We invited 10 successful entrepreneurs – our “Prospective CEOs” – to join us for 10 days to address wicked problems and opportunities that matter to Cities. We challenged these 10 Prospective CEOs with 10 wicked problems in health to identify market-based solutions that may become their new ventures.
For too many individuals, we miss early signs of mental illness, failing to provide timely interventions resulting in crisis and untold pain and suffering. Our cultural and systemic approach to mental health is designed to react when mental health problems arise instead of intervening before a crisis unfolds.
As individuals age, there is a decline in overall health, including oral health. Many factors such as comorbidities, medication interactions, lack of dental benefits, dementia, etc. exacerbate the problem. There is a direct link between oral health and overall health and poor oral health in older adults can lead to a lower quality of life, increased economic burden and increased mortality rates.
Health care data lives in silos. Patient and personal health care data is difficult to move, exists within systems that do not interact or communicate with one another and is most often inaccessible to the individual to whom the data belongs. Data liquidity is the ability of data to be entered once into a health record and then used downstream by other systems or users. The illiquidity of healthcare data creates incredible inefficiencies in the healthcare system and creates adverse effects on patients on a universal scale.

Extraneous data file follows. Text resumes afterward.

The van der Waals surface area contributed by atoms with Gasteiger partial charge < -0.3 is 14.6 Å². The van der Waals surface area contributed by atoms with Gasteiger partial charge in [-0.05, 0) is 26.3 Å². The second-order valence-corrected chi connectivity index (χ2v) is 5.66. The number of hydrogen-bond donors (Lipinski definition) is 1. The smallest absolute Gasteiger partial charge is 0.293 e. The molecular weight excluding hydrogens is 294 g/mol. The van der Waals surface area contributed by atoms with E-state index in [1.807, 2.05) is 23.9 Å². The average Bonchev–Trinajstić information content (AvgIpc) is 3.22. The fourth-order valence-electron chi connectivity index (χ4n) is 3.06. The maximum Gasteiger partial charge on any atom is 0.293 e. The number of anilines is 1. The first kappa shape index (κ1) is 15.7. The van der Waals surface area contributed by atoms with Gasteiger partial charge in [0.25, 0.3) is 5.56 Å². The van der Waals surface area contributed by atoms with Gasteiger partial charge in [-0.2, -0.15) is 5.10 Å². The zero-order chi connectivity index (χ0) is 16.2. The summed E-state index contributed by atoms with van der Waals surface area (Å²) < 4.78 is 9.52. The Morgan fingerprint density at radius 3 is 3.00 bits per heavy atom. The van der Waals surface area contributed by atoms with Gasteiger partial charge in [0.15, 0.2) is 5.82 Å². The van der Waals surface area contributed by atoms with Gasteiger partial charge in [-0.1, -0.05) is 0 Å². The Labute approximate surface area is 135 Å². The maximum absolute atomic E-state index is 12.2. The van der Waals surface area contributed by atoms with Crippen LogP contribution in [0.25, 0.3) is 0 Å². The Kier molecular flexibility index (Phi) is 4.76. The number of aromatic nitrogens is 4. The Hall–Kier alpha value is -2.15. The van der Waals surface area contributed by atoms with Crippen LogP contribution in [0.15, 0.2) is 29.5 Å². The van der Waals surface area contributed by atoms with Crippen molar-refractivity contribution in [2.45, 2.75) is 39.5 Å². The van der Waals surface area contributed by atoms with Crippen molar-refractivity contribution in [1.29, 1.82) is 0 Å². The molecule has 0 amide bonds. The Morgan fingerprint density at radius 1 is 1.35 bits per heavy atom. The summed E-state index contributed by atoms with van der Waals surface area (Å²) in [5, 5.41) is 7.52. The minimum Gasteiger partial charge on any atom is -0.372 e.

Racial and ethnic disparities in healthcare are well-documented and pose moral, ethical and economic dilemmas. Inadequate, inaccessible, and/or poor medical care further exacerbates increasing healthcare costs that have broad implications for the overall quality of care experienced by all Americans.
The demand for long-term care services will explode as the population ages and more people live longer with chronic conditions. There are serious questions about both who will pay for that care and where and how that care should be delivered.
Preparing for end-of-life care and the pressing decisions that must be addressed at the point of death are taboo and often ignored topics. This unwillingness results in poor quality of care, failure to meet patient wishes, financial burdens and lasting remorse for caregivers and loved ones.
Growing abuse, misuse and dependence on prescription drugs, alcohol & illicit drugs has become a national public health crisis. This swelling epidemic is cutting lives short, creating economic disruptions and places a major burden on our legal and healthcare systems.
Pay for care not for health (fee-for-service, medical malpractice/defensive medicine and lack of payment for prevention): The drivers and incentives of today’s healthcare system are broken. Economic factors, such as, malpractice insurance, fee-for-service, financial kickbacks, etc. have removed the patient from the center of care. Insurance policies and premiums have forced patients to make decisions that often do not put their health first, and the pattern of care has become reactionary versus proactive. The misaligned incentives have created a system that too often works against the patient, not for them.
The current healthcare system is difficult to navigate and is made up of systems that are most often uncoordinated, creating great difficulties for patients and caregivers as they navigate the care system. This difficulty prevents one from receiving the right care at the right time in the right place and results in higher costs, substandard care and poor outcomes.
It is difficult for individuals and families to care for their health and pursue jobs that can provide economic self sufficiency as well as health insurance when they are unable to afford a place to live or because of housing costs are forced to live far from a job.